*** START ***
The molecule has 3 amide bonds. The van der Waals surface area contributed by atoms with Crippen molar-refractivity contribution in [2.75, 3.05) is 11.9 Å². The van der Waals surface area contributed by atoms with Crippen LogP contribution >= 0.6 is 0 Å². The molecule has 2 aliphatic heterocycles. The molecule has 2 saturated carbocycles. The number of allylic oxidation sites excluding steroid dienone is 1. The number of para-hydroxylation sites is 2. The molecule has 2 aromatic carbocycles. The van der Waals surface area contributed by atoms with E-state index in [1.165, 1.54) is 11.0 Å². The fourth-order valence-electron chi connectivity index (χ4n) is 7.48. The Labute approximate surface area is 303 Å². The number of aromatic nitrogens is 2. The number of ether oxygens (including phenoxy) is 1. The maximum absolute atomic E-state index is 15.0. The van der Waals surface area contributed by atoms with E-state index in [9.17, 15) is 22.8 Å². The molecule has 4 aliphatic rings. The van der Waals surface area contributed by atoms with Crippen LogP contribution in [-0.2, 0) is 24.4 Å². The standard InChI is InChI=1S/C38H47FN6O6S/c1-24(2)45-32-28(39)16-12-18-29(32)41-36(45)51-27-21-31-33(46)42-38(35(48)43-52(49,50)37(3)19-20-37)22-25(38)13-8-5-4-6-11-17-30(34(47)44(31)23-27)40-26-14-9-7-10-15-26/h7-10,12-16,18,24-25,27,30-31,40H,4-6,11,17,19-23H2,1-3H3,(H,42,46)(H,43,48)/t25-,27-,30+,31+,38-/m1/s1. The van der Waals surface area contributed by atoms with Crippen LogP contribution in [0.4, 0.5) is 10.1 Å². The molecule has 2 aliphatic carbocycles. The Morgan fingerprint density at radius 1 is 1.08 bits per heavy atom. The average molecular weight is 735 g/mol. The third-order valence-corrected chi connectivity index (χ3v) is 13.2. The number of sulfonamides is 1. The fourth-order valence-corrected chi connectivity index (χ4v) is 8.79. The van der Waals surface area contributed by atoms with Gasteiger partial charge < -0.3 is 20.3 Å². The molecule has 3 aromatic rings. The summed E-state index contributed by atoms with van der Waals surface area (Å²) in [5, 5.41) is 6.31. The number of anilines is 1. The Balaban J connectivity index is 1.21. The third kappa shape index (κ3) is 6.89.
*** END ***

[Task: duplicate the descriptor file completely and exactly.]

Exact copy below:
The molecule has 3 amide bonds. The van der Waals surface area contributed by atoms with Crippen molar-refractivity contribution in [2.75, 3.05) is 11.9 Å². The van der Waals surface area contributed by atoms with Crippen LogP contribution >= 0.6 is 0 Å². The molecule has 2 aliphatic heterocycles. The molecule has 2 saturated carbocycles. The number of allylic oxidation sites excluding steroid dienone is 1. The number of para-hydroxylation sites is 2. The molecule has 2 aromatic carbocycles. The van der Waals surface area contributed by atoms with E-state index in [1.165, 1.54) is 11.0 Å². The fourth-order valence-electron chi connectivity index (χ4n) is 7.48. The Labute approximate surface area is 303 Å². The number of aromatic nitrogens is 2. The number of ether oxygens (including phenoxy) is 1. The maximum absolute atomic E-state index is 15.0. The van der Waals surface area contributed by atoms with E-state index in [9.17, 15) is 22.8 Å². The molecule has 4 aliphatic rings. The van der Waals surface area contributed by atoms with Crippen LogP contribution in [-0.2, 0) is 24.4 Å². The standard InChI is InChI=1S/C38H47FN6O6S/c1-24(2)45-32-28(39)16-12-18-29(32)41-36(45)51-27-21-31-33(46)42-38(35(48)43-52(49,50)37(3)19-20-37)22-25(38)13-8-5-4-6-11-17-30(34(47)44(31)23-27)40-26-14-9-7-10-15-26/h7-10,12-16,18,24-25,27,30-31,40H,4-6,11,17,19-23H2,1-3H3,(H,42,46)(H,43,48)/t25-,27-,30+,31+,38-/m1/s1. The van der Waals surface area contributed by atoms with Crippen LogP contribution in [0.4, 0.5) is 10.1 Å². The molecule has 2 aliphatic carbocycles. The Morgan fingerprint density at radius 1 is 1.08 bits per heavy atom. The average molecular weight is 735 g/mol. The third-order valence-corrected chi connectivity index (χ3v) is 13.2. The number of sulfonamides is 1. The fourth-order valence-corrected chi connectivity index (χ4v) is 8.79. The van der Waals surface area contributed by atoms with Gasteiger partial charge < -0.3 is 20.3 Å². The molecule has 3 aromatic rings. The summed E-state index contributed by atoms with van der Waals surface area (Å²) in [5, 5.41) is 6.31. The number of anilines is 1. The Balaban J connectivity index is 1.21. The third kappa shape index (κ3) is 6.89.